The Montreal Neurologic Hospital is a tertiary, university-affiliated institution which opened its doors in 1934 to care for patients with neurologic illness and to advance our understanding of neurologic diseases. It was physically connected to a general hospital, the Royal Victoria, and shared service with its palliative care team until it moved to a new site in 2015. With the general hospital moving and the nascent development of neuropalliative care as a subspecialty, a new model of service delivery was created in 2016. (Source: Journal of Pain and Symptom Management)
Source: Journal of Pain and Symptom Management - November 30, 2018 Category: Palliative Care Authors: Jeff A. Hall, Justine Gauthier Source Type: research

Palliative Care for Underserved Populations in Australia: Homeless Persons A Discourse-Historical Approach
This paper aims to report on the analysis of discourse used in palliative care and homelessness talk and text. Over 105,000 people identified themselves as homeless in the 2011 Australian census; however recent studies suggest that the true numbers of homeless are much higher. Data on housing and homelessness from the 2016 Australian census is due for release in early 2018. Homeless persons experience increased incidences of chronic illness, communicable diseases, injury and trauma and die earlier than the general population, but access health services less. (Source: Journal of Pain and Symptom Management)
Source: Journal of Pain and Symptom Management - November 30, 2018 Category: Palliative Care Authors: Katrina Recoche, Margaret O'Connor, Rosemary Clerehan Source Type: research

Learning From Experiences of Feeling Heard: A Qualitative Study of Hospice Palliative Care Volunteers
Listening is central to the role of volunteers. The purpose of this study was to explore how different experiences of being listened to and feeling heard (or not) can be formative and influential for hospice volunteers in how they listen to others. What kinds of experiences have hospice volunteers had of receiving listening from others across their lifespan? What is the quality of those experiences? And how might these experiences have motivated and shaped their own listening styles, affected their capacity for listening, and influenced their approach to care in their roles as hospice palliative care volunteers? (Source: J...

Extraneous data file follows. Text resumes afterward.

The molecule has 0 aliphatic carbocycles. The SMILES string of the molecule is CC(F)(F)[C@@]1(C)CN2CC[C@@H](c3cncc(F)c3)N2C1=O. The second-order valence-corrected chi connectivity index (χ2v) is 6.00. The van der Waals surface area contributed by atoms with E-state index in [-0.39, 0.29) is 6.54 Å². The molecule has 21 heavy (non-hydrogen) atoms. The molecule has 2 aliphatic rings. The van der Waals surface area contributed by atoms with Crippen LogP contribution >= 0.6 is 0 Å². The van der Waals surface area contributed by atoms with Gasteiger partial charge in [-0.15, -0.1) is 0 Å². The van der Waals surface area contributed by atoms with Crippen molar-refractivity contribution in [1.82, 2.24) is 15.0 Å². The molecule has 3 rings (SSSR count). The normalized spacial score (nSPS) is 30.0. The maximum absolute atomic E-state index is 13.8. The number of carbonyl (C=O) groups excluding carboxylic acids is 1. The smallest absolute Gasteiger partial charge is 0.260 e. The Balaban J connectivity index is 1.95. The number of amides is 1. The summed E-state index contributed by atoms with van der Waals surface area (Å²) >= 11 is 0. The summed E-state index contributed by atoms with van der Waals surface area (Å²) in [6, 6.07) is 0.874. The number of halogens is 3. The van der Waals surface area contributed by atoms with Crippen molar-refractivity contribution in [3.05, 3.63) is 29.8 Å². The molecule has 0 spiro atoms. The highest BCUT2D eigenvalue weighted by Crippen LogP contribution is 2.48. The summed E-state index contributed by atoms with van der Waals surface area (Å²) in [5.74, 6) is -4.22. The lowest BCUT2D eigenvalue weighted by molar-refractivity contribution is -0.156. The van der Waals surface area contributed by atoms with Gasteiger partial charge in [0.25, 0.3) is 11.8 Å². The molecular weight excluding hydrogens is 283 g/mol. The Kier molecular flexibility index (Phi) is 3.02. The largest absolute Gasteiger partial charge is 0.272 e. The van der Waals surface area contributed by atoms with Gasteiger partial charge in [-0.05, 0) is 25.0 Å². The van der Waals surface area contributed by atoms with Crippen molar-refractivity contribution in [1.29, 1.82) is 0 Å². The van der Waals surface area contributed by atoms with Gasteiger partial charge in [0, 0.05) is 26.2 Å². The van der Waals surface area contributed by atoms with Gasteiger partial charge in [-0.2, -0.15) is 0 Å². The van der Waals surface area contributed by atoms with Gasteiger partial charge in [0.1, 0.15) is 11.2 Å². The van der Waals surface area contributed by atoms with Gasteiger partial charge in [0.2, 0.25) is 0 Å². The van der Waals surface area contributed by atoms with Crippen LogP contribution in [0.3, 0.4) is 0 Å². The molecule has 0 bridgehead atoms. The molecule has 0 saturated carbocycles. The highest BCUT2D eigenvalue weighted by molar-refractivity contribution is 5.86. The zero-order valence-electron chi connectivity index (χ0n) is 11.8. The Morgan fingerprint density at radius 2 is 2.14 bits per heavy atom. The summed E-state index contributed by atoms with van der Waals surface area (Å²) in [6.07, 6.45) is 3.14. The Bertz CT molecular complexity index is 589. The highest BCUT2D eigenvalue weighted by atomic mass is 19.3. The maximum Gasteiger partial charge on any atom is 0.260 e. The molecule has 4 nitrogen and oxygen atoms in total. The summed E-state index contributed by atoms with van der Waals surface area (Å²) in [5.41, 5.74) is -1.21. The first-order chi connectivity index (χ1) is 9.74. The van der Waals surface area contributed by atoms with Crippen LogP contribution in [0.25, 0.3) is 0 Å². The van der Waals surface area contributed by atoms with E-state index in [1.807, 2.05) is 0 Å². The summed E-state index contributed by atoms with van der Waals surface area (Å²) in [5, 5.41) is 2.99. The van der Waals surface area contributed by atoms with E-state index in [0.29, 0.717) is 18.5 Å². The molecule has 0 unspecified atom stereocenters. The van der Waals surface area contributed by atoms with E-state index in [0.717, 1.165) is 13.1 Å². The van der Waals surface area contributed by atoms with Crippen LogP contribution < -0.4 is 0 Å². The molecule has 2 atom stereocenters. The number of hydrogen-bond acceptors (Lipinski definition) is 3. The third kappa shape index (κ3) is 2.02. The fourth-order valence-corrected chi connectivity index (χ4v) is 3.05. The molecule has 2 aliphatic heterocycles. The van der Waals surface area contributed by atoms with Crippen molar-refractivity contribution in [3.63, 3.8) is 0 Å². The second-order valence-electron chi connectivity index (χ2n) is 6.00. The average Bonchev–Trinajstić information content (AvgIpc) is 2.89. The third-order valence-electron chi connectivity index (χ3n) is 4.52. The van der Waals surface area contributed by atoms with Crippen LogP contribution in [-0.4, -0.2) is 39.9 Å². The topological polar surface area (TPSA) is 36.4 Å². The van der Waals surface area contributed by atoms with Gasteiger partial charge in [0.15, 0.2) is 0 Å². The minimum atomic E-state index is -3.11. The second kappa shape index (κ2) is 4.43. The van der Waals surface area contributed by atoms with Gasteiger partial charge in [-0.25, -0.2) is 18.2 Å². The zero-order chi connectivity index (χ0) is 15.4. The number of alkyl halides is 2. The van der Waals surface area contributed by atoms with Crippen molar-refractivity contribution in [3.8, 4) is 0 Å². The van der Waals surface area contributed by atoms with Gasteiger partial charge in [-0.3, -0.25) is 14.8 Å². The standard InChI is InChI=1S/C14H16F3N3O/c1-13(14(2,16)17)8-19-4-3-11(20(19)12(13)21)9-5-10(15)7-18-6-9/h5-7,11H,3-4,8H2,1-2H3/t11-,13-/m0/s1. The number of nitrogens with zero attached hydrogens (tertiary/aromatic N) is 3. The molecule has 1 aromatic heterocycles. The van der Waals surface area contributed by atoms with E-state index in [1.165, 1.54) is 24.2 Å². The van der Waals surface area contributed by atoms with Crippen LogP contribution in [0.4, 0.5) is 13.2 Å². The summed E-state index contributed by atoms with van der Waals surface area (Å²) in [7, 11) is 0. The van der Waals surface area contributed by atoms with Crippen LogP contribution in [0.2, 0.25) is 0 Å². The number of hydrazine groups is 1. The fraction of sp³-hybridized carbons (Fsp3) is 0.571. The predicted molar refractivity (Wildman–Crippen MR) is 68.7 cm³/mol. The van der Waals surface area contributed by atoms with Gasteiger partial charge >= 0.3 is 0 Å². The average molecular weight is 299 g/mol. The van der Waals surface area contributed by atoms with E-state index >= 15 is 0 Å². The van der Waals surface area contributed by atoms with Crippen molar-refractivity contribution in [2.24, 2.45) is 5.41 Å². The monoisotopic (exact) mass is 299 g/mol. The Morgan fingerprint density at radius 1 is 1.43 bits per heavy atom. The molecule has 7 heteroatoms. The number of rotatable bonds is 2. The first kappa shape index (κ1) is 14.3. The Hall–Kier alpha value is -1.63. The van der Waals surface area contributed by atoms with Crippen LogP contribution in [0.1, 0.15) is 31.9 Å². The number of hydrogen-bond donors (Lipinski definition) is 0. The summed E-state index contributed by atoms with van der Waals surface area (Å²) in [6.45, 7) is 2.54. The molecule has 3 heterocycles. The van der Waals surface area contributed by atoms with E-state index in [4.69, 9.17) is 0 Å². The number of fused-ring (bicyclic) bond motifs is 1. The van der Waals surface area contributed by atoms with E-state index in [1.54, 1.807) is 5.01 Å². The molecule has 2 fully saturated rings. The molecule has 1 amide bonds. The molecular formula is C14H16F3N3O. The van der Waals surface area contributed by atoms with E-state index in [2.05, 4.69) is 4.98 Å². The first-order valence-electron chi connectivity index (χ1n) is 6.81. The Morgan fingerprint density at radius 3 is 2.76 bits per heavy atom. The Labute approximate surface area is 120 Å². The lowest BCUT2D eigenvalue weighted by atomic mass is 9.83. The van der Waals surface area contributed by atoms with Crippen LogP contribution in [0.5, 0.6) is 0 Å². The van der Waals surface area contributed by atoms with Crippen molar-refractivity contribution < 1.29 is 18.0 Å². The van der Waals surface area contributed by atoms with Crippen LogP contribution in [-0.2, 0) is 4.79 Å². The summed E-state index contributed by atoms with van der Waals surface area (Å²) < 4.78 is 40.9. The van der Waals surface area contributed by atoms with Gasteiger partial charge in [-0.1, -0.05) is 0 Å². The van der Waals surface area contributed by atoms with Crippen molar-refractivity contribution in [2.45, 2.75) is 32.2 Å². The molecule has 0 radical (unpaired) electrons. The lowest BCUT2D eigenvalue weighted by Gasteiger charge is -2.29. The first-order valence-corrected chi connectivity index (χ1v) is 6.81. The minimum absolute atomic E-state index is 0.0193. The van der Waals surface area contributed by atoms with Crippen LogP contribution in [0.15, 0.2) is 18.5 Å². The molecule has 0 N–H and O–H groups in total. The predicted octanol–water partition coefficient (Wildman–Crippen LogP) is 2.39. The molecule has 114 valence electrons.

Source: Journal of Pain and Symptom Management - November 30, 2018 Category: Palliative Care Authors: Robert Mundle Source Type: research

‘Nothing in the World Can Serve Those People Like Palliative Care': Results from a Qualitative Study on Palliative Care for Refugees in Jordan and Rwanda
For each case study, in-depth, semi-structured interviews exploring experiences, needs, challenges, and possibilities for palliative care were conducted with refugees dealing with life-limiting or terminal illnesses in camp and urban settings in Jordan and in Rwanda. Special ethics consideration was incorporated into the research methods, remaining sensitive to refugees' compounded vulnerabilities of illness, displacement, and exposure to conflict. Along with interviews with refugees, local and international humanitarian healthcare providers were interviewed at both sites to explore moral experiences, barriers and facilita...
Source: Journal of Pain and Symptom Management - November 30, 2018 Category: Palliative Care Authors: Sonya de Laat, Olive Wahoush, Wejdan Khater, Emmanuel Musoni, Ibraheem Abu-Siam, Kevin Bezanson, Elysee Nouvet, Matthew Hunt, Carrie Bernard, Rachel Yantzi, Laurie Elit, Lynda Redwood-Campbell, Ross Upshur, Lisa Schwartz Source Type: research

Palliative Care Matters: Commitment to Action Toward an Integrated Palliative Care Strategy for Canada
Palliative Care Matters (PCM) is a collaboration intended to develop a consensus toward optimal palliative care for all Canadians. An inaugural steering committee of 14 national stakeholders included government representatives, healthcare providers, non-governmental organizations, and patient-family advocates. The collective impact framework (CIF) was employed to identify 30 additional stakeholders from across Canada to develop an action plan for an integrated palliative care strategy (IPCS). (Source: Journal of Pain and Symptom Management)
Source: Journal of Pain and Symptom Management - November 30, 2018 Category: Palliative Care Authors: Konrad Fassbender, Wonita Janzen, Michelle Sims, Carleen Brenneis, Karen Macmillan Source Type: research

Exploring Awareness of Spirituality in Physicians Working in an Inpatient Specialist Palliative Care Unit
This study aimed to examine how doctors in an inpatient specialist palliative care unit recognized and recorded the spirituality of patients in their care and then to assess the effectiveness of a teaching intervention in spiritual care. (Source: Journal of Pain and Symptom Management)
Source: Journal of Pain and Symptom Management - November 30, 2018 Category: Palliative Care Authors: Daniel Nuzum, Marie Murphy Source Type: research